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Wednesday, December 05, 2007

Oil Developers Permitted to Penetrate Pristine Upper Amazon

WASHINGTON, DC, December 4, 2007 (ENS) - One of the most intact and biodiverse rainforest regions on Earth, located in the Upper Amazon Basin on the Ecuadorian-Peruvian border, is now threatened by imminent oil development, warns a conservation organization based in Washington with close ties to its counterpart groups in South America.

Known as the Napo Moist Forest ecosystem, this region is renowned for its record-breaking diversity of life and is so remote that it is home to several uncontacted indigenous groups living in voluntary isolation.

A male crimson masked tanager, Ramphocelus nigrogularis, perches in the dense lowland flooded forest this species prefers. Not classed as imperiled, they inhabit parts of Colombia, Peru, Ecuador, and Brazil. (Photo © Mark Gurney courtesySave America's Forests)

Yet the governments of Ecuador and Peru have just given the green light for three major new oil projects in the area.

"Three different oil companies are set to begin operations in what is arguably the most biodiverse spot on Earth," said Dr. Matt Finer, an ecologist with the DC-based nonprofit organization Save America's Forests. Finer has spent years in the remote Amazon back country, and his research is ongoing.

The Peruvian government just approved the environmental impact studies for Block 67 belonging to the U.S. company Barrett Resources and Block 39, which belongs to the Spanish corporation Repsol.

Barrett Resources (Peru) LLC, is an independent upstream energy company based in Delaware that advised the state regulatory agency Perupetro a year ago of its plans to develop commercial Block 67, its 250,000-acre contract area located in the Maranon Basin of northeastern Peru.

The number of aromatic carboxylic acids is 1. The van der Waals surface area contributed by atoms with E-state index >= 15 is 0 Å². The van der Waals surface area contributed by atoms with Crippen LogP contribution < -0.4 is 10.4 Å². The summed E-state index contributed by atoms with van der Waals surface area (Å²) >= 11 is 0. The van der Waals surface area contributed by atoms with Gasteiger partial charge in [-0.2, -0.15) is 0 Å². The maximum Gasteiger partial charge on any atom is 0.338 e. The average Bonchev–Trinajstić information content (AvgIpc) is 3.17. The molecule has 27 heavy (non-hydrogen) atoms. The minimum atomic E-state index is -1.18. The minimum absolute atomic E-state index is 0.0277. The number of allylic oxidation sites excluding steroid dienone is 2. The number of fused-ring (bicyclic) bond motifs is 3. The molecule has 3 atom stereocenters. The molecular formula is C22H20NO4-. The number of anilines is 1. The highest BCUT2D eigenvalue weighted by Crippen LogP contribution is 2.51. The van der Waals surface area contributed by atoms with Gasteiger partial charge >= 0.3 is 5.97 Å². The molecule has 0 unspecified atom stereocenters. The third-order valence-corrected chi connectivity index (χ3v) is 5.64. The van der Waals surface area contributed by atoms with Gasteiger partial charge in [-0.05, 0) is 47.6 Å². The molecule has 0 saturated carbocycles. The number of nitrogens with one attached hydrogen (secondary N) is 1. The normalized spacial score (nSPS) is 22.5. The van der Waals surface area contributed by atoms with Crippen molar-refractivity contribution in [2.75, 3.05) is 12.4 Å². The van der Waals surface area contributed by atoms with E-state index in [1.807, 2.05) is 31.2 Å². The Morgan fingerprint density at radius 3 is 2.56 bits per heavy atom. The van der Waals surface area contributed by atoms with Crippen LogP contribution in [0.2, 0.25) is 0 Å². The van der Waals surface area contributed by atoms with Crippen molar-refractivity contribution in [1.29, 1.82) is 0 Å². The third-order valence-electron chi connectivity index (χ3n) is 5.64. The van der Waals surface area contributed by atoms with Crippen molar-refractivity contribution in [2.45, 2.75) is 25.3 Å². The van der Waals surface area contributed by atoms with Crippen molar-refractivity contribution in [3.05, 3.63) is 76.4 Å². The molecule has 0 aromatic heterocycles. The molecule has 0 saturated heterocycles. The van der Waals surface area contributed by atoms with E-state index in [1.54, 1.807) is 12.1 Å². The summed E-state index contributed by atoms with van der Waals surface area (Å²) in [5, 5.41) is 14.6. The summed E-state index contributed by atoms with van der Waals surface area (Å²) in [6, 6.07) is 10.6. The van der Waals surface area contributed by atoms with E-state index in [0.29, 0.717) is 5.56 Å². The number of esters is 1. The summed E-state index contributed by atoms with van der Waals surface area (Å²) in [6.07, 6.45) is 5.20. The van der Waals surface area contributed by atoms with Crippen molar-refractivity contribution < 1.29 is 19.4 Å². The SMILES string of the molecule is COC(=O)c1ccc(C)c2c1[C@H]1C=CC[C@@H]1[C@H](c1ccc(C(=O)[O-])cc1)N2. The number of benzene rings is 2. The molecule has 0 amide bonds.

The Ecuadorian government recently granted an environmental license for the Brazilian state oil company Petrobras to drill for oil in Block 31 located in Yasuní National Park, a roadless area sheltering some of the world's rarest species.

Classed as Vulnerable to extinction, this primate, the monk sake monkey, Pithecia monachus, lives in the upper Amazon basin of Colombia, Ecuador, Peru, Bolivia and Brazil. (Photo by Reserva Communal Tamshiyacu-Tahuayo courtesy Rainforest Conservation Fund)

All three blocks are located within the core of the Napo Moist Forest.

In addition, the Peruvian government has just signed eight more contracts with multinational oil companies.

Finer calls the drive by the Peruvian government to lease out oil blocks throughout its large portion of the Amazon "relentless."

Analysis by Save America's Forests shows there are now 50 active blocks under contract with multinational companies in the Peruvian Amazon, and at least 13 more are on the way.

"Around 73 percent of the Peruvian Amazon, an area the size of the states of California and Maine combined, is now or soon will be in the hands of oil companies," warns Finer. "That's up from just 13 percent in 2004."

In addition to concerns about the region's extraordinary biodiversity, these new projects pose a major threat to Peru's vulnerable uncontacted peoples.

Indigenous, environmental and human rights groups have been protesting for months that the projects in Blocks 67 and 39 overlap territories of several groups in voluntary isolation.

AIDESEP, the association that represents the indigenous groups of the Peruvian Amazon, has requested that the Inter-American Commission on Human Rights, with headquarters in Washington, DC, intervene in the matter.

Both Barrett and Repsol first plan on conducting massive seismic campaigns in this sensitive area, followed by the construction of production wells in the former and exploration wells in the latter.

The coati, Nasua nasua, ranges from Colombia and Venezuela to northern Argentina. The species is threatened by roadbuilding, habitat encroachment and hunting. (Photo © Finding Species Inc. courtesySave America's Forests)

Large quantities of heavy crude oil are known to exist under both blocks.